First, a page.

Let’s start with pregnancy. It’s been said that the physical strain of pregnancy and childbirth can take a year off your life. For some of us, that experience might have shaved off about five years. Remember that life sucking machine from the movie, Princess Bride? Well, that’s what labor felt like for me.
After the kid is born, it’s all about the kid. You barely have time to shower and throw on some lip-gloss let alone check in with your physical and mental well-being. Sure, you’re in and out of doctors offices all the time, but you rarely (if ever) see one for yourself. Oh, you’ve had a migraine for a week? A weird bump? A lingering cough? Who has time to check in with a real doctor? That’s why they invented WebMD.
When your kid starts preschool, it’s all downhill from there. Children become carriers for all things germy and disease-ridden. There is no doubt that you will get sick when you have kids. Often. If your child has a runny nose and cough, expect to wake up the next morning with the same problem. You’ll probably get even more sick than the kid, but you don’t have time to wallow in Kleenex-wrapped pity. Get back in the kitchen and make their lunch! And, speaking of lunch, who has time to eat it? You might serve your kid organic and nutritious meals, but you’re often relegated to live off saltines, canned chili, and whatever particles of food are left on the highchair. (continues…)
Add this item to the list of things I wish I had known before the Monkey was born:
It’s a really bad idea to buy cute and expensive shoes shortly before or after getting pregnant.
Here’s the thing: there is a really good chance that your feet will get bigger during pregnancy. Should that happen, there’s something else to understand – unlike your big belly, your feet don’t shrink back down to size. Do not believe people when they say that the bigger feet are not permanent. I dare those people to try telling that to the 50 or so size 10* shoes that have long been donated to Goodwill.
When I was pregnant, I looked into why my shoes were no longer fitting properly. Yes, I had some swelling in my feet, but that didn’t seem to be the main culprit. Turns out, the same hormone that helps the pelvic floor expand (another touchy and painful subject) will also loosen the ligaments in the feet. That hormone is called relaxin, which is such an appropriate name. All those ligaments just simply relax and let loose…literally.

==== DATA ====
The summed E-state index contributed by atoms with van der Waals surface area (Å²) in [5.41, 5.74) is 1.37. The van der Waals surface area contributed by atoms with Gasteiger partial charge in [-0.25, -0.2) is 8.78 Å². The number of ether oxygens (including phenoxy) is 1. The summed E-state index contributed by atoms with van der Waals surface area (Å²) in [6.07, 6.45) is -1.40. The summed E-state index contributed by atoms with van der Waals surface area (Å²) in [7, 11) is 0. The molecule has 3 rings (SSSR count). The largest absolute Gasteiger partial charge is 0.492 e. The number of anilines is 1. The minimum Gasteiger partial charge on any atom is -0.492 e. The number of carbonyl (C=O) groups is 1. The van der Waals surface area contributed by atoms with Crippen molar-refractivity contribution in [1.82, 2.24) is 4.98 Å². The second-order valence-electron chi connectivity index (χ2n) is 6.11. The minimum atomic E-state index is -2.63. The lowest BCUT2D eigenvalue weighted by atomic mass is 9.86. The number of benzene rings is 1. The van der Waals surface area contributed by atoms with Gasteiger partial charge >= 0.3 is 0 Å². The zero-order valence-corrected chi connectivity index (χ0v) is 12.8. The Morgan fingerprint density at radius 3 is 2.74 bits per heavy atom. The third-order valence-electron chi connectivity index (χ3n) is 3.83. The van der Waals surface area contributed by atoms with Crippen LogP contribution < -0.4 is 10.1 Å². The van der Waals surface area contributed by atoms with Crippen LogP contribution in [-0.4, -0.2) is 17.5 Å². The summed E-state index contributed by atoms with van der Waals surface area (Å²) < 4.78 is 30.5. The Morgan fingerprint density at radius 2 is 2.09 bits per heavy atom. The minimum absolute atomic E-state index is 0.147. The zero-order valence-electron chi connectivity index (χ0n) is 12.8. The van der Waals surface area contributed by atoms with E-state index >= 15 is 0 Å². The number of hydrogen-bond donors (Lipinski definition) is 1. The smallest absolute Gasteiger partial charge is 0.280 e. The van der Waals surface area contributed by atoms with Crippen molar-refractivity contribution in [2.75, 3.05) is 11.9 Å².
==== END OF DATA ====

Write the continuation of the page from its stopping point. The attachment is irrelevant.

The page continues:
For some lucky women (raises hand), the feet don’t just grow longer but they also grow wider, which can be attributed to all those extra pregnancy pounds. I really wish I had known this because I would’ve done things differently, like not buy those Tory Burch flats in celebration of my new pregnancy.
So what can be done about loose ligaments and squashed feet? You want the truth? Absolutely nothing, except to go shopping. Chances are, you”ll squeeze back into your pre-baby clothes at some point. Just don’t assume that you’ll fit back into your shoes, too.
*Yes, I am very much aware that I already had big feet to begin with. In my defense, I’m also 5’9″, so the big feet do come in handy.
One of the worst things about pregnancy is dealing with people who ask intrusive or insensitive questions. And then there are those who say rude comments…or worse. Like strangers who actually put their hands on a pregnant belly without consent. You know what I call these types of people?
Belly bullies, who tend to be other women, are the equivalent of mean girls from the 7th grade. However, they like to harass pregnant women instead.
So, who are these *belly bullies* and what do they do exactly? Let me tell you.
- They are the strangers who believe they have a right to touch your burgeoning belly. In the wise words of Billy Madison,”that’s assault, brother!” (continues…)